Cat’s Back attracts UH’s newest students as year ramps up
The cats are indeed back.
Cat’s Back is a Weeks of Welcome event where students have the chance to explore various student organizations on campus. The event has been held every fall and spring for 17 years, albeit with some interruptions in the past few years due to the pandemic.
Many students, including biomedical engineering sophomore Tyee Burgos, said they enjoyed the event, but their experience was impacted by waiting so long to enter.
“The line was a killer,” Burgos said. “I stayed in line for 45 minutes.”
Other students echoed Burgos’ frustrations with the long lines, suggesting advice on how to improve traffic flow for next semester.
“Maybe add more lines for the tickets,” said nutrition freshman Valerie Hoang.
Despite frustrations, students noted that they were eventually able to connect with organizations that interested them. Burgos expressed interest in the Black Student Union (BSU), while Alpha Kappa Delta Phi and the Filipino Student Association stood out the most for Hoang.
Some student organizations were inactive during the pandemic and chose to use Cat’s Back to find new members as they restart operations. One such group is the Forensic Psychology Club, which aims to educate its members while also providing career opportunities.
Victoria Davila, a psychology senior and president of the FPC, said she wanted to host a variety of events spanning from educational meetings to fun socials.
“We want to cover in our meetings how to actually become a forensic psychologist,” Davila said. “We also want to deep dive into serial killers and that sort of thing as well.”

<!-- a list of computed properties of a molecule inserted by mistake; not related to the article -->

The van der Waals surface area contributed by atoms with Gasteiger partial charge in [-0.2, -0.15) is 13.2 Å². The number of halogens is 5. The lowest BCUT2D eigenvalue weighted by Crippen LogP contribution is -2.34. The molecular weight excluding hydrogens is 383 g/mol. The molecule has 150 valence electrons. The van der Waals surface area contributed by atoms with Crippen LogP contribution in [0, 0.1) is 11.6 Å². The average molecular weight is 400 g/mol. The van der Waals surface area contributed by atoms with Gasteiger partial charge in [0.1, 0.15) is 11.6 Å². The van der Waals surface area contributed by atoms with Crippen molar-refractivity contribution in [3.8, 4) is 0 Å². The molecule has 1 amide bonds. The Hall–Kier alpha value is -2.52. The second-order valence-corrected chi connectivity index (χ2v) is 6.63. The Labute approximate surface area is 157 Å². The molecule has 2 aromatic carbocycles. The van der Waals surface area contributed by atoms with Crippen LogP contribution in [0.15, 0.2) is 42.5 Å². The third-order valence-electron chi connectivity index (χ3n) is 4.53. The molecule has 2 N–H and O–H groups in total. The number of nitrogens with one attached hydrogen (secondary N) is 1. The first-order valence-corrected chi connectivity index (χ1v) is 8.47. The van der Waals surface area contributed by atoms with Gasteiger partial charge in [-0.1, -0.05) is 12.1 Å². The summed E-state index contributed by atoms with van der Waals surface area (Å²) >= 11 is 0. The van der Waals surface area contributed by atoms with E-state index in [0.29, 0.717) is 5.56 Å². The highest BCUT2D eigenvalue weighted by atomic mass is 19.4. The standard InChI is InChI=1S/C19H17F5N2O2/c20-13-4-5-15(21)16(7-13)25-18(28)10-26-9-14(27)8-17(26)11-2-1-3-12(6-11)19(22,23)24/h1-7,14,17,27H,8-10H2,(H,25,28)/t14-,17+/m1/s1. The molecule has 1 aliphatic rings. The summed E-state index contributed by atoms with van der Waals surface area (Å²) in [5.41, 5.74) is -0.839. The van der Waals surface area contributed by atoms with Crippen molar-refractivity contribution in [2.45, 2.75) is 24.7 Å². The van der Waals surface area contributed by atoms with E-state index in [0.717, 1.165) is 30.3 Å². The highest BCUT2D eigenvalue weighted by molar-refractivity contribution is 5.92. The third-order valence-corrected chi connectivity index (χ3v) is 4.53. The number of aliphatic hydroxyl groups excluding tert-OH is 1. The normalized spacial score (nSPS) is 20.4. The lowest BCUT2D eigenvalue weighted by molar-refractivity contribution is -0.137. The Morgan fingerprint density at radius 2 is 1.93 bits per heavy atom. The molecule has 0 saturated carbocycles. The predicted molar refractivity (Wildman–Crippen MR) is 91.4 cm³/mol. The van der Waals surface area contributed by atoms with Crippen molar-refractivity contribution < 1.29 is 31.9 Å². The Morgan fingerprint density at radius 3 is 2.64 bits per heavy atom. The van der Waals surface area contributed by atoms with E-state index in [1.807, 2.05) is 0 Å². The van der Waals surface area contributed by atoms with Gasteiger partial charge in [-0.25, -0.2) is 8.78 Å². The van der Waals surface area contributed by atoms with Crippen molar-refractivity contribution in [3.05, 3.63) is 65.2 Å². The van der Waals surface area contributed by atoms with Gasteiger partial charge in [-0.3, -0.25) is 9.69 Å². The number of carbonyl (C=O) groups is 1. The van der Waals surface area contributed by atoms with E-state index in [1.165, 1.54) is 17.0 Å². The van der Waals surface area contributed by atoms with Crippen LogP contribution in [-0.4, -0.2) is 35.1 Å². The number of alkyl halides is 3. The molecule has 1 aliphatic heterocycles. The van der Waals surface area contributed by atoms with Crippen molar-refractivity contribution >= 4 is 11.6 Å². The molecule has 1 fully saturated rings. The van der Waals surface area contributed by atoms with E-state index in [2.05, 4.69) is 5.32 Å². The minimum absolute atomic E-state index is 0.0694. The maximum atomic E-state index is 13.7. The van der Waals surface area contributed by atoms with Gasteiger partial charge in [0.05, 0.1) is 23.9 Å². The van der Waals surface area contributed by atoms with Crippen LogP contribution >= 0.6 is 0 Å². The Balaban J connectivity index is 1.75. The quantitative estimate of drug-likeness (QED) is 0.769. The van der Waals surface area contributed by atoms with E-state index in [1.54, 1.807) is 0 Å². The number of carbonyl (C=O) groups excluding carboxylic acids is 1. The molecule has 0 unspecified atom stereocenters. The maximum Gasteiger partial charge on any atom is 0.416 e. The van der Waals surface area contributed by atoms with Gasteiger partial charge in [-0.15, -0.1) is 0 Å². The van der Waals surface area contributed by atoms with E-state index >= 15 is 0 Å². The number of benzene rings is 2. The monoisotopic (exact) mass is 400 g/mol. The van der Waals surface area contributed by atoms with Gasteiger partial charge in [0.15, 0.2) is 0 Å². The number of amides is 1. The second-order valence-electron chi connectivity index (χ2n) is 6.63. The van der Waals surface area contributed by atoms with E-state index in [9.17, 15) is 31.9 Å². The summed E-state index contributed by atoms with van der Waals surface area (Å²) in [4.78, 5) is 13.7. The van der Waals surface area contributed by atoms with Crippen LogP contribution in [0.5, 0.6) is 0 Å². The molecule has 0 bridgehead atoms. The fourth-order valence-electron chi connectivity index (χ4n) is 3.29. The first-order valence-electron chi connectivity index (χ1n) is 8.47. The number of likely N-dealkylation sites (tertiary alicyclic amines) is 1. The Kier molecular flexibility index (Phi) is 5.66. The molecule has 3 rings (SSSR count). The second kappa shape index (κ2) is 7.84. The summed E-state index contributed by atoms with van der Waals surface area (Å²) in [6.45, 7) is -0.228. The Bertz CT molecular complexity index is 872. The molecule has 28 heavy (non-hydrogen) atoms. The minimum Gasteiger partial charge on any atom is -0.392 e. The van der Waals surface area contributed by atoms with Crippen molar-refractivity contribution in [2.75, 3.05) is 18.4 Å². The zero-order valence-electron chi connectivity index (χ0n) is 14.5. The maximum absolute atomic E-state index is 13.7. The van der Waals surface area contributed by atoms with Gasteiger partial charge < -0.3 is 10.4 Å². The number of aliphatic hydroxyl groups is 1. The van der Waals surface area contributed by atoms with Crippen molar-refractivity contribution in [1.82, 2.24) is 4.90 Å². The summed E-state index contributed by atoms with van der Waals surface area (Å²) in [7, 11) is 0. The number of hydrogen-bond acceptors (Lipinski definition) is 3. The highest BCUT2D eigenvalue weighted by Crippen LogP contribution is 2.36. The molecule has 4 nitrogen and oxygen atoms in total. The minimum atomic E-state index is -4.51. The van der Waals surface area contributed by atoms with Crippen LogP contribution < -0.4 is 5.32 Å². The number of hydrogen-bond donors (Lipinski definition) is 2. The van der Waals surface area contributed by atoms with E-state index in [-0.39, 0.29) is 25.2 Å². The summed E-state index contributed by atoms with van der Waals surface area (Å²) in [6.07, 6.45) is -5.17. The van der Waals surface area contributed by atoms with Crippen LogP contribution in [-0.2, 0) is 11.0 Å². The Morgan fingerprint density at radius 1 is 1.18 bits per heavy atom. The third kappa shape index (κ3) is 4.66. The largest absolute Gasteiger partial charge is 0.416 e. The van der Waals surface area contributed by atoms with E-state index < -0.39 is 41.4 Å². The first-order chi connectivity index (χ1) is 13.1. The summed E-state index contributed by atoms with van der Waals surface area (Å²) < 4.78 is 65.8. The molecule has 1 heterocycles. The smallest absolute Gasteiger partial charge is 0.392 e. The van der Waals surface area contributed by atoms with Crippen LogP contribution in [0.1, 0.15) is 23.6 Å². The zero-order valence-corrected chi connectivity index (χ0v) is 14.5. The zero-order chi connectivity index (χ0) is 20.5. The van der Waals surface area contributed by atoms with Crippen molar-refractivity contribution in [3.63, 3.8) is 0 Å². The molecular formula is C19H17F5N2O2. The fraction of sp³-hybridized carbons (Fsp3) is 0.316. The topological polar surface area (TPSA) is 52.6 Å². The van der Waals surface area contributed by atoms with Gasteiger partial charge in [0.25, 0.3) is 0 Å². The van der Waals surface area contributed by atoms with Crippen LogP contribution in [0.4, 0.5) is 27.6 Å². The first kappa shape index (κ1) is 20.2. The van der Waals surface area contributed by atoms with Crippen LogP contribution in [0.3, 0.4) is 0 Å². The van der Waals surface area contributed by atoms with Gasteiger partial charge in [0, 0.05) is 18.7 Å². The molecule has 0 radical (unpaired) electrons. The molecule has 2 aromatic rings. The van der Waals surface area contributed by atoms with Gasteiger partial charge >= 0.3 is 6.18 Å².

Another student organization that has returned is the UH chapter of the National Association of Black Journalists, which provides opportunities for journalism students to network and connect with local job opportunities.
Broadcast journalism junior Auyana Aird, the president of the chapter, said she wanted to restart the club because she felt that it served an important need.
“The main goal is to bring a positive vibe to Black UH,” Aird said, “especially with all the negative things happening right now in our city and just in the world as a whole.”
This semester’s Cat’s Back also saw the debut of several new organizations, such as Downtime. This group aims to connect students during their free time through a newly developed app, intending to help them make friends on campus.
Business junior Elina Nguyen is a member of the Downtime team and explained how the app fulfills a unique need.
“So let’s say it’s after 2:30 and all your friends are busy,” Nguyen said. “Downtime lets you access a database of over 200 students to find someone available at the same time as you to hang out with.”
When asked about the long lines and packed rooms that multiple students complained about, Cat’s Back volunteer Cass DeCarolis noted how full the student dormitories were and suggested a change of space for next semester.
“Residential life is at 97 percent capacity right now, so that makes a big difference,” DeCarolis said. “I wonder if it would benefit them to use Student Center North or host the event outside because right now our biggest problem is that there are so many people and so little space.”